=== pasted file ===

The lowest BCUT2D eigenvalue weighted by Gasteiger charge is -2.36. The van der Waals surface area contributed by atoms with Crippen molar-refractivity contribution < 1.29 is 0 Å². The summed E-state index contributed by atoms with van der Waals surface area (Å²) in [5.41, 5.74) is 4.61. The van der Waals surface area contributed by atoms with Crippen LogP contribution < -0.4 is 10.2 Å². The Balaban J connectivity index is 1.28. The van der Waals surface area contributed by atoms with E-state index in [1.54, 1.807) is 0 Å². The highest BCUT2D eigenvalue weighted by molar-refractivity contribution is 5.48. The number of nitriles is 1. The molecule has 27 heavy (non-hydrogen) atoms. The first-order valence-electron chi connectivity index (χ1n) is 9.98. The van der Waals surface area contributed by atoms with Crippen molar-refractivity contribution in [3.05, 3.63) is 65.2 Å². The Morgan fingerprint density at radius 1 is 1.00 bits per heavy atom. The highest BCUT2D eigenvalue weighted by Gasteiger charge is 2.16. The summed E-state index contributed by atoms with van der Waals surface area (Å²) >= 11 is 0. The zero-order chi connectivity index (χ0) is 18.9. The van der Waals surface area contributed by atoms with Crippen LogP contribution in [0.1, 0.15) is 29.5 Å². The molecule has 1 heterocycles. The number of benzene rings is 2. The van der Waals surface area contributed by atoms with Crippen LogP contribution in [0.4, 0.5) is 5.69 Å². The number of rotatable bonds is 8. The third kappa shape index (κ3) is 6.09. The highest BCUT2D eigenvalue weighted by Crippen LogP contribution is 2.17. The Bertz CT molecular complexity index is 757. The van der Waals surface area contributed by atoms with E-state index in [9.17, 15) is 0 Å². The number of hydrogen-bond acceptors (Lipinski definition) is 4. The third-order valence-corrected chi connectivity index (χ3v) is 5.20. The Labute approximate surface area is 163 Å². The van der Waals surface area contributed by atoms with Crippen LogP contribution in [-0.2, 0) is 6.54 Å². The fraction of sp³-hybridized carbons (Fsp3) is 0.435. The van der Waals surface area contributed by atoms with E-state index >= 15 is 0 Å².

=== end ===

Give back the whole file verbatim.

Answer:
The lowest BCUT2D eigenvalue weighted by Gasteiger charge is -2.36. The van der Waals surface area contributed by atoms with Crippen molar-refractivity contribution < 1.29 is 0 Å². The summed E-state index contributed by atoms with van der Waals surface area (Å²) in [5.41, 5.74) is 4.61. The van der Waals surface area contributed by atoms with Crippen LogP contribution < -0.4 is 10.2 Å². The Balaban J connectivity index is 1.28. The van der Waals surface area contributed by atoms with E-state index in [1.54, 1.807) is 0 Å². The highest BCUT2D eigenvalue weighted by molar-refractivity contribution is 5.48. The number of nitriles is 1. The molecule has 27 heavy (non-hydrogen) atoms. The first-order valence-electron chi connectivity index (χ1n) is 9.98. The van der Waals surface area contributed by atoms with Crippen molar-refractivity contribution in [3.05, 3.63) is 65.2 Å². The Morgan fingerprint density at radius 1 is 1.00 bits per heavy atom. The highest BCUT2D eigenvalue weighted by Gasteiger charge is 2.16. The summed E-state index contributed by atoms with van der Waals surface area (Å²) >= 11 is 0. The zero-order chi connectivity index (χ0) is 18.9. The van der Waals surface area contributed by atoms with Crippen LogP contribution in [0.1, 0.15) is 29.5 Å². The molecule has 1 heterocycles. The number of benzene rings is 2. The van der Waals surface area contributed by atoms with Crippen LogP contribution in [0.4, 0.5) is 5.69 Å². The number of rotatable bonds is 8. The third kappa shape index (κ3) is 6.09. The highest BCUT2D eigenvalue weighted by Crippen LogP contribution is 2.17. The Bertz CT molecular complexity index is 757. The van der Waals surface area contributed by atoms with E-state index in [9.17, 15) is 0 Å². The number of hydrogen-bond acceptors (Lipinski definition) is 4. The third-order valence-corrected chi connectivity index (χ3v) is 5.20. The Labute approximate surface area is 163 Å². The van der Waals surface area contributed by atoms with Crippen LogP contribution in [-0.2, 0) is 6.54 Å². The fraction of sp³-hybridized carbons (Fsp3) is 0.435. The van der Waals surface area contributed by atoms with E-state index >= 15 is 0 Å².